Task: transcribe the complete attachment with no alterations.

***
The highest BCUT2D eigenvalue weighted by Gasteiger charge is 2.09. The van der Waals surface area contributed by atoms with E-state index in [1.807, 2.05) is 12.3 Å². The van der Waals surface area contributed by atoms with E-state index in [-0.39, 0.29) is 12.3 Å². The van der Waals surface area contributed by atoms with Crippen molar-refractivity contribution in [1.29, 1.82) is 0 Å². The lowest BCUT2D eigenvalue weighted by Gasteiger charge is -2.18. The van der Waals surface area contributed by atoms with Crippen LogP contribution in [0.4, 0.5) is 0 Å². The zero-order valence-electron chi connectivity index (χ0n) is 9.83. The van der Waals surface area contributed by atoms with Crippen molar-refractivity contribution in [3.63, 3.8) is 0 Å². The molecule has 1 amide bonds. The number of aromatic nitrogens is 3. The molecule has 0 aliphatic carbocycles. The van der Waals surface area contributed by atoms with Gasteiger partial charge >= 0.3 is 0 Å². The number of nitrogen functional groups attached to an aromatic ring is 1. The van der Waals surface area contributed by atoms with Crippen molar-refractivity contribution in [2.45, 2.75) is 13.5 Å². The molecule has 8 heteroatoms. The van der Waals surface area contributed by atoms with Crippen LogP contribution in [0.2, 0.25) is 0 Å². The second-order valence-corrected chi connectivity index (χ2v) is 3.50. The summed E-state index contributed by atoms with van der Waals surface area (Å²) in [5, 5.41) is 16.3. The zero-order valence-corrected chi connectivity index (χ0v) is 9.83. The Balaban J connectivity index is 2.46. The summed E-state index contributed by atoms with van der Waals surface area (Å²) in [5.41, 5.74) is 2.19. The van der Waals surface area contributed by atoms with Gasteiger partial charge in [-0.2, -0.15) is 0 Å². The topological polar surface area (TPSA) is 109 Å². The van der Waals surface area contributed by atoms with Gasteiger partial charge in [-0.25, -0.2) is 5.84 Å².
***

The highest BCUT2D eigenvalue weighted by Gasteiger charge is 2.09. The van der Waals surface area contributed by atoms with E-state index in [1.807, 2.05) is 12.3 Å². The van der Waals surface area contributed by atoms with E-state index in [-0.39, 0.29) is 12.3 Å². The van der Waals surface area contributed by atoms with Crippen molar-refractivity contribution in [1.29, 1.82) is 0 Å². The lowest BCUT2D eigenvalue weighted by Gasteiger charge is -2.18. The van der Waals surface area contributed by atoms with Crippen LogP contribution in [0.4, 0.5) is 0 Å². The zero-order valence-electron chi connectivity index (χ0n) is 9.83. The van der Waals surface area contributed by atoms with Crippen molar-refractivity contribution in [3.63, 3.8) is 0 Å². The molecule has 1 amide bonds. The number of aromatic nitrogens is 3. The molecule has 0 aliphatic carbocycles. The van der Waals surface area contributed by atoms with Gasteiger partial charge >= 0.3 is 0 Å². The number of nitrogen functional groups attached to an aromatic ring is 1. The van der Waals surface area contributed by atoms with Crippen molar-refractivity contribution in [2.45, 2.75) is 13.5 Å². The molecule has 8 heteroatoms. The van der Waals surface area contributed by atoms with Crippen LogP contribution in [0.2, 0.25) is 0 Å². The second-order valence-corrected chi connectivity index (χ2v) is 3.50. The summed E-state index contributed by atoms with van der Waals surface area (Å²) in [5, 5.41) is 16.3. The zero-order valence-corrected chi connectivity index (χ0v) is 9.83. The Balaban J connectivity index is 2.46. The summed E-state index contributed by atoms with van der Waals surface area (Å²) in [5.41, 5.74) is 2.19. The van der Waals surface area contributed by atoms with Gasteiger partial charge in [-0.2, -0.15) is 0 Å². The topological polar surface area (TPSA) is 109 Å². The van der Waals surface area contributed by atoms with Gasteiger partial charge in [-0.25, -0.2) is 5.84 Å².